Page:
3. A resolute determination to do what he has commanded. - What says the text? "Ye are my friends, if ye do whatsoever I command you." He is King in Zion. His will is law - the supreme law. He is exalted to be a Prince, as well as a Savior. When Saul of Tarsus, a bitter enemy of Christ, began to feel the first pulsations of spiritual life in his soul, and the first emotions of friendship and love for Christ in his heart, he inquired, "Lord, what wilt thou have me to do?" No proof of friendship for Christ is satisfactory in the absence of a determined purpose to do his will. And the purpose must be carried into execution. "He that hath my commandments

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and keepeth them, he it is that loveth me."

      This is the language of Christ himself. And he enjoined it on his apostles to teach his disciples to observe all things whatsoever he had commanded. We must do what Christ commands, and do it out of reverence for him, if we would show our friendship for him. It is not what men in councils, or conventions, or conferences, or assemblies, require - it is not what creeds and confessions make obligatory; but it is what Christ tells us to do. "Ye are my friends, if ye do whatsoever I command you."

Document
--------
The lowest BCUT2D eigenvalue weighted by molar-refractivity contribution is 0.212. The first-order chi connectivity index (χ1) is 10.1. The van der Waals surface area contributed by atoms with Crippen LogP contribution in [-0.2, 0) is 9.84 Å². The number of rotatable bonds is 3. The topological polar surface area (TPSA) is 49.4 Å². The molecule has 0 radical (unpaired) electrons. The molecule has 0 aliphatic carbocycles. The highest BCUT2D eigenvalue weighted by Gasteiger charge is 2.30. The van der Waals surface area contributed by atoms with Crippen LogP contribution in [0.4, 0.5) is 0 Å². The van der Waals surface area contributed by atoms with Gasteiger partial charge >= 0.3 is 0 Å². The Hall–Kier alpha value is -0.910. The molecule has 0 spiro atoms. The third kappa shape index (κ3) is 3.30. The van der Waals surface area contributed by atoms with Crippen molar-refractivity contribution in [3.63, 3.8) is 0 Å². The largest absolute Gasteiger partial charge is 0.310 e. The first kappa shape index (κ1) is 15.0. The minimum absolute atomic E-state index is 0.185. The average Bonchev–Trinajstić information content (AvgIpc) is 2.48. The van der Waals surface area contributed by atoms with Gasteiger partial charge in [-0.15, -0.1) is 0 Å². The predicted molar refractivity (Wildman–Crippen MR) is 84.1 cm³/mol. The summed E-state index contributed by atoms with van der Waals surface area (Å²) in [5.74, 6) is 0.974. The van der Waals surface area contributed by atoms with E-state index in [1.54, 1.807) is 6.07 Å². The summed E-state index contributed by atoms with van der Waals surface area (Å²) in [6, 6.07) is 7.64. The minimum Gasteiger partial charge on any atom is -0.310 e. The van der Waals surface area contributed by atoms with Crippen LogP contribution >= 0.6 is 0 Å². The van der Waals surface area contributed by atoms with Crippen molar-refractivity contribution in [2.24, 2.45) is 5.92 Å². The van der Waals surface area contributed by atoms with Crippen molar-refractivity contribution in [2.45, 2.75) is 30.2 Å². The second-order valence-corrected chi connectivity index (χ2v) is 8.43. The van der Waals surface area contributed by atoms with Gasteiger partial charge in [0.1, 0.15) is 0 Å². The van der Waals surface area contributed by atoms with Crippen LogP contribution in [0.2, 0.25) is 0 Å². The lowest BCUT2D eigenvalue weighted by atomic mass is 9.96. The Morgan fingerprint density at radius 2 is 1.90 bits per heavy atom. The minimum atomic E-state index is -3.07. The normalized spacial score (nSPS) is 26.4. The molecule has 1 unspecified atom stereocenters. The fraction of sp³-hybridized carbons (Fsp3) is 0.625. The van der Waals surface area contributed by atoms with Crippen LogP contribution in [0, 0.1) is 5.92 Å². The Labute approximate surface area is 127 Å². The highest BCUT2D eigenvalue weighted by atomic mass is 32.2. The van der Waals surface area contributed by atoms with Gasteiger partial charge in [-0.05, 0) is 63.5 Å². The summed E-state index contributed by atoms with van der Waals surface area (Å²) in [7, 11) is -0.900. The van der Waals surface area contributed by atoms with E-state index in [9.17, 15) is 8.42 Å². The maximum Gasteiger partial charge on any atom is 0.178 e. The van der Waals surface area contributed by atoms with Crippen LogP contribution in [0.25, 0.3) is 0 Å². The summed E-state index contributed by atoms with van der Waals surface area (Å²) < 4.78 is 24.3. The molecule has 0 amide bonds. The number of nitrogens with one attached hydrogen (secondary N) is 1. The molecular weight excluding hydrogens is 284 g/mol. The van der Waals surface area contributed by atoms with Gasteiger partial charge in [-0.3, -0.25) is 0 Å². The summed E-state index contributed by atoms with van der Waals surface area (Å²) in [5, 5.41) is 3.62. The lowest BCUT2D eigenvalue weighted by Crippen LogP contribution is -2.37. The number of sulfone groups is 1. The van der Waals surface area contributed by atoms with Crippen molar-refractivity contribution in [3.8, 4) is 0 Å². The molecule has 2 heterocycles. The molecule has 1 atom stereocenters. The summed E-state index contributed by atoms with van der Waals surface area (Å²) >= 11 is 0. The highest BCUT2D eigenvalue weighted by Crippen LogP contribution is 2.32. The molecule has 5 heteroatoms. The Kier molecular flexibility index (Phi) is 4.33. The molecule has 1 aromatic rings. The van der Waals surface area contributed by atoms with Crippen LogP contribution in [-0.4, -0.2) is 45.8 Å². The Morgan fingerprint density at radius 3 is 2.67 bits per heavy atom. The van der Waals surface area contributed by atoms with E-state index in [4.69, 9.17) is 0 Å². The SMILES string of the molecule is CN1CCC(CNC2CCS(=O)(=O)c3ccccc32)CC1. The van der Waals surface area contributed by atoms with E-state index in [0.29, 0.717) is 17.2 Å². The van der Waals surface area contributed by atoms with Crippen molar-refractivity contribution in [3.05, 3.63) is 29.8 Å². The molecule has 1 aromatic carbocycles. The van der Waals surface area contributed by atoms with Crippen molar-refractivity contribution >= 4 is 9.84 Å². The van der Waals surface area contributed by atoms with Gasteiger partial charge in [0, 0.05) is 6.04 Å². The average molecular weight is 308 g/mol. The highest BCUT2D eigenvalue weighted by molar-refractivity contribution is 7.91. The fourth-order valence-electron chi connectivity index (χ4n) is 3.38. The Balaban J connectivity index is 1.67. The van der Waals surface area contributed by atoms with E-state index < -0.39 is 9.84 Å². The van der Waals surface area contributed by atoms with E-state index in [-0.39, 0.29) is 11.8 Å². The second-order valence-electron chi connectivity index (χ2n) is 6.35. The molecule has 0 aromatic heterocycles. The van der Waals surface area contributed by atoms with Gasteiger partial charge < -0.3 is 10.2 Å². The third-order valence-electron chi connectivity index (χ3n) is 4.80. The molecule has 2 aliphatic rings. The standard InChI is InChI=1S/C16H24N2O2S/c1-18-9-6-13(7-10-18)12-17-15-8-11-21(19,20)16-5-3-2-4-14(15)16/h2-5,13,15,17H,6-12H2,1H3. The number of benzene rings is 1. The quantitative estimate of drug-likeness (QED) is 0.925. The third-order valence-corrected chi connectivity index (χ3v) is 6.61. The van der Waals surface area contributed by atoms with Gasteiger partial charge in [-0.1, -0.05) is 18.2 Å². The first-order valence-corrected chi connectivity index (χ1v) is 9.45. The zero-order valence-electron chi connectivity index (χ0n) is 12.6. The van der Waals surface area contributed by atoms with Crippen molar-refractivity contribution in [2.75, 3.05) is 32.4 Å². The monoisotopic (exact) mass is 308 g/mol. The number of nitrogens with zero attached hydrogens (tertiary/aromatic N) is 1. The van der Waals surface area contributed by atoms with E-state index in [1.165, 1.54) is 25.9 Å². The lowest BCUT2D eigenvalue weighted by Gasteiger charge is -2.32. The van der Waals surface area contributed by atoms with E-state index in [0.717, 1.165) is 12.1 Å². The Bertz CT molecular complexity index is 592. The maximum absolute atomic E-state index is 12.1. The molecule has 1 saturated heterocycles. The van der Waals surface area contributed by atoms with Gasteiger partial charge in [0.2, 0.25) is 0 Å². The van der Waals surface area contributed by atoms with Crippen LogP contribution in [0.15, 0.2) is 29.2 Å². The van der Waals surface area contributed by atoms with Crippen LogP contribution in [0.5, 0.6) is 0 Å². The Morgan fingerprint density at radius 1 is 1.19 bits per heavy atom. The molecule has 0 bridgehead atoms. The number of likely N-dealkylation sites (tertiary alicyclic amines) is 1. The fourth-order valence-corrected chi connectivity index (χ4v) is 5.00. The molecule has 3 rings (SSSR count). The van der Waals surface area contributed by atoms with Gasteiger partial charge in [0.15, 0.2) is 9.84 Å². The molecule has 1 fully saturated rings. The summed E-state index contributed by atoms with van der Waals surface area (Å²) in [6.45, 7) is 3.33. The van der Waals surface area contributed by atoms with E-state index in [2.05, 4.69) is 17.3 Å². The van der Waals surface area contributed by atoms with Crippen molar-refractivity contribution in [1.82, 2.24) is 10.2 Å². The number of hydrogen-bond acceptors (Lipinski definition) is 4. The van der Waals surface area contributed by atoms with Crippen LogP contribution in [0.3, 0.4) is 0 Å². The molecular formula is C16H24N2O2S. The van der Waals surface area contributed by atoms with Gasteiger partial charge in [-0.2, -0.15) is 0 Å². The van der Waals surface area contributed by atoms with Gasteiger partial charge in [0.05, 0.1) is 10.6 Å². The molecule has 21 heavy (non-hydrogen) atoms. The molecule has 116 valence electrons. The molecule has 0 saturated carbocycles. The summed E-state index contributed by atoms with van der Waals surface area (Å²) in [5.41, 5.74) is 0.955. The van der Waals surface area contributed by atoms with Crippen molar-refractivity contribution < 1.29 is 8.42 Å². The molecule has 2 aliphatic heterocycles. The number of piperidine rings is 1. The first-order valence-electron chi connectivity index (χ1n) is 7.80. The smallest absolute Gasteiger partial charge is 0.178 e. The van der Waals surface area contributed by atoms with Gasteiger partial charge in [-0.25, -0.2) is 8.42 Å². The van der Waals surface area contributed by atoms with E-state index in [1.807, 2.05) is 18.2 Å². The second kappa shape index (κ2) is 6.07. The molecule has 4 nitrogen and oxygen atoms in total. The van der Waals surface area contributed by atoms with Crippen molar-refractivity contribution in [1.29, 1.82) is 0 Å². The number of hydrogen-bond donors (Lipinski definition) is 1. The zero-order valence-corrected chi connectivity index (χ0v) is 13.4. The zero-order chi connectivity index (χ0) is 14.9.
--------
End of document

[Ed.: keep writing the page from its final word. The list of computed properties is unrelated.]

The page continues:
4. A willingness to bear reproach and persecution for his sake. - We are told that all who will live godly in Christ Jesus, shall suifer persecution. The days have been, when the light ascending from the martyr-fires illuminated the heavens, and the blood shed by the witnesses of Jesus discolored the waters. How cheerfully the martyred millions surrendered their lives in testimony of their friendship for Christ. The Apostles, we are told, rejoiced that "they were counted worthy to suffer for the name of Jesus." Their friendship and love had attained a moral sublimity. Once those Apostles would have rejoiced to sit with Christ, on his right hand and left, in a worldly kingdom. Now, their views are so changed, and their friendship is so ardent, that they are happy to suffer for his name! This was, indeed, a proof of friendship for Christ. Many think the times of persecution are past,